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Fall 2020 Graduate Courses       

[Core Courses]

WST 601 - Feminist Theories
Mary Jo Bona 
Mondays 1:00 - 3:50 pm
This course is designed to introduce graduate students to a wide range of readings in feminist theories and the impact of gender and sexuality studies criticism on literary studies and feminist narratology. Taking an intersectional approach to argue that multiple modalities—gender, race, ethnicity, class, nationality, ability, geographical location—create social positions and representations structured by inequalities, we will examine and critique a variety of literary/critical texts that anticipate, intervene in, and embody feminist and queer representations in narrative. Loosely organized around feminist chronologies, we will examine early feminisms alongside second-wave and sexuality studies; we then examine critical race studies and black feminisms, and shift to queer of color and transnational feminisms. Readings range from Mary Wollstonecraft and Julia C. Collins to Gloria Anzaldúa, Hortense Spillers, and Maggie Nelson. French feminists, Wittig, Kristeva, Cixous, and Irigaray are read in conjunction with earlier works by Simone de Beauvoir and Virginia Woolf ( A Room of One’s Own , e.g.) and alongside Spivak, Butler, Fuss, and Ahmed. Longer works include Morrison’s Beloved , Rankin’s Citizen and Cisneros’s Woman Hollering Creek.  Collaborative praxis is expected in this class as such work comprises education as a “practice of freedom,” as bell hooks has written. 
 
WST 610 - Advanced Topics in Women's Studies: " Historicity and the Political in Feminist Media Cultures"
Vicky Hesford
Tuesdays 4:00 - 6:50 p.m.
In this seminar we will draw upon feminist and queer media and film studies in order to explore the relations between mass and subcultural media cultures, gender, race, sexuality, and feminism. Our focus will be on examining the role television and film played in the production and dissemination of new forms of gendered and raced political identities and collectivities in the post1945 era. Specifically, we will ask how the media shaped the ways in which forms of cultural belonging and political collectivity were imagined and constituted and how, in the late twentieth and early twenty-first century, new forms of gendered and sexual belonging were produced that both challenge and also continue the political and economic expansion of a globalized (late) modernity. We will read texts from feminist and queer media studies including, Amy Villarejo, Ethereal Queer: Television, Historicity, Desire ; Damon R. Young, Making Sex Public and Other Cinematic Fantasies , and Kara Keeling, The Witch’s Flight: The Cinematic, the Black Femme, and the Image of Common Sense , as well as studies in new media and feminist media cultures, including essays by Wendy Hui Kyong Chun,  Rox Samer, and Cait McKinney.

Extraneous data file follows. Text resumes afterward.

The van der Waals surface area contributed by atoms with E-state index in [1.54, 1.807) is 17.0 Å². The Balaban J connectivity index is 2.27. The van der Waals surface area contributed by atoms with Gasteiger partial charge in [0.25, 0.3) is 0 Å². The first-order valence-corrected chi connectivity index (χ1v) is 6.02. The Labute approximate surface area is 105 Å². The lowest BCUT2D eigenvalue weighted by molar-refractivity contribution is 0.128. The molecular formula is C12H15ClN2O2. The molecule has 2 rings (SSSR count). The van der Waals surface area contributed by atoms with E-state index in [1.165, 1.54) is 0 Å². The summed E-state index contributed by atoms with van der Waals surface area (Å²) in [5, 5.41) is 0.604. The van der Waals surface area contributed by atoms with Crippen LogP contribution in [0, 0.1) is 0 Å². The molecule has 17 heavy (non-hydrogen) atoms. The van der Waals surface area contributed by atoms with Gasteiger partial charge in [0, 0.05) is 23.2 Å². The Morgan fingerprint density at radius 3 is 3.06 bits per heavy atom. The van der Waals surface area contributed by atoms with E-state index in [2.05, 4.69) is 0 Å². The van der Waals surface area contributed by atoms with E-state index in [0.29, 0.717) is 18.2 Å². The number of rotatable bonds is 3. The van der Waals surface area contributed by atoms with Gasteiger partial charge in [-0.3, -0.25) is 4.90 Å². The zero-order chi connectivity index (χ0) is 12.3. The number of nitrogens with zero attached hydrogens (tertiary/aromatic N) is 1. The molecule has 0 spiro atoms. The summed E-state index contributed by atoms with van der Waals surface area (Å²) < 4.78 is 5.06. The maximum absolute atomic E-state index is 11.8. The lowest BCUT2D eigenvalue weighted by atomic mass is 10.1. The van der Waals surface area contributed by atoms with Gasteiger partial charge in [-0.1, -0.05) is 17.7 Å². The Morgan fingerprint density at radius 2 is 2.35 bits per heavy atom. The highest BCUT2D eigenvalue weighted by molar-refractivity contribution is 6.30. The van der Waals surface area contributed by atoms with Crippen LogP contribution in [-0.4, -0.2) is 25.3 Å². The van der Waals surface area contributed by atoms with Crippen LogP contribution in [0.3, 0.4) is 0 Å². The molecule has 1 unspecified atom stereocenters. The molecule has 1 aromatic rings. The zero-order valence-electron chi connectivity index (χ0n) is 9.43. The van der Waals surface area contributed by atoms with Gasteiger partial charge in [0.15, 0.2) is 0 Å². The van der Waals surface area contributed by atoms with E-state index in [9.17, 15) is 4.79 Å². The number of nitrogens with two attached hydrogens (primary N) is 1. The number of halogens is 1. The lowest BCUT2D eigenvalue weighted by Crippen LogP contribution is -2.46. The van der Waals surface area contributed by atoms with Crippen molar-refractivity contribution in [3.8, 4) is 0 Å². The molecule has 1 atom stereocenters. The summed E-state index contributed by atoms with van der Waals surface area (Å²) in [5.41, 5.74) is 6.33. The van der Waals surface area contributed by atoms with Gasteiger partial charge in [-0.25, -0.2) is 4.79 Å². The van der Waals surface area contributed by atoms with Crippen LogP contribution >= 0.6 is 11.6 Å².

WST 610 - Advanced Topics in Women's Studies: "Performance Studies: Theories, Methods, Activism"
Francesca Spedalieri
Wednesdays 4:00 - 6:50 p.m.
What “is” performance, this contested term? What does it “do”? How does what performance “is” and what it “does” change when we interrogate the circumstances under which it “is” and “does”? When we investigate the when, how, and for whom it “is” and “does”? How is understanding performance as an object, a lens, a modality, and a method useful in interdisciplinary studies? And how is performance linked to activism?  These are some of the questions we will grapple with in this graduate course.
 
While mapping the history of the field of performance studies, this course will approach performance from multiple angles. We will analyze performance as a means of creative expression. We will examine it as a mode of critical inquiry. We will discuss its potential as a tactic for public engagement and activism. As we do so, we will attend to both the practice of performance (ex: gestures, behavior, and artistic enactment) and the study of performance (ex: reproduction, observation, and analysis).
 
Beyond analyzing and critiquing select foundational texts, this course will take care to emphasize the relationship between theory and practice through experiential activities.

 
[Electives Outside of WGSS] - To Be Announced 
 
 
 
 
 
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